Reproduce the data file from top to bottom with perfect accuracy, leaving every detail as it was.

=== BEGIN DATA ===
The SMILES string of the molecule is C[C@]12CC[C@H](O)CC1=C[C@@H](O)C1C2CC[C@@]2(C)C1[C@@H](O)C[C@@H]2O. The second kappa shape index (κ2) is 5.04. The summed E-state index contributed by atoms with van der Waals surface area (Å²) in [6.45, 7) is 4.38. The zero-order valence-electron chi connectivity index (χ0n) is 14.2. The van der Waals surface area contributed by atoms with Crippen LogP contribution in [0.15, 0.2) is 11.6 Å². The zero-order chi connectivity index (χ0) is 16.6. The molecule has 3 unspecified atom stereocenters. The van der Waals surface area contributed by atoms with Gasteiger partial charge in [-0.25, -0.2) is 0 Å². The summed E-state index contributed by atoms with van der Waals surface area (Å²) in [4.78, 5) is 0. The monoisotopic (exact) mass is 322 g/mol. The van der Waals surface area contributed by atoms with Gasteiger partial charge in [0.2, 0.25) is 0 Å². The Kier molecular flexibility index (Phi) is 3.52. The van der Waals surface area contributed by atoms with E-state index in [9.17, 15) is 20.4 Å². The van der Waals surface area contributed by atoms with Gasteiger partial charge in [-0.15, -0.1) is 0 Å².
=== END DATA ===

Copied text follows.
The SMILES string of the molecule is C[C@]12CC[C@H](O)CC1=C[C@@H](O)C1C2CC[C@@]2(C)C1[C@@H](O)C[C@@H]2O. The second kappa shape index (κ2) is 5.04. The summed E-state index contributed by atoms with van der Waals surface area (Å²) in [6.45, 7) is 4.38. The zero-order valence-electron chi connectivity index (χ0n) is 14.2. The van der Waals surface area contributed by atoms with Crippen LogP contribution in [0.15, 0.2) is 11.6 Å². The zero-order chi connectivity index (χ0) is 16.6. The molecule has 3 unspecified atom stereocenters. The van der Waals surface area contributed by atoms with Gasteiger partial charge in [-0.25, -0.2) is 0 Å². The summed E-state index contributed by atoms with van der Waals surface area (Å²) in [4.78, 5) is 0. The monoisotopic (exact) mass is 322 g/mol. The van der Waals surface area contributed by atoms with Gasteiger partial charge in [0.2, 0.25) is 0 Å². The Kier molecular flexibility index (Phi) is 3.52. The van der Waals surface area contributed by atoms with E-state index in [9.17, 15) is 20.4 Å². The van der Waals surface area contributed by atoms with Gasteiger partial charge in [-0.15, -0.1) is 0 Å².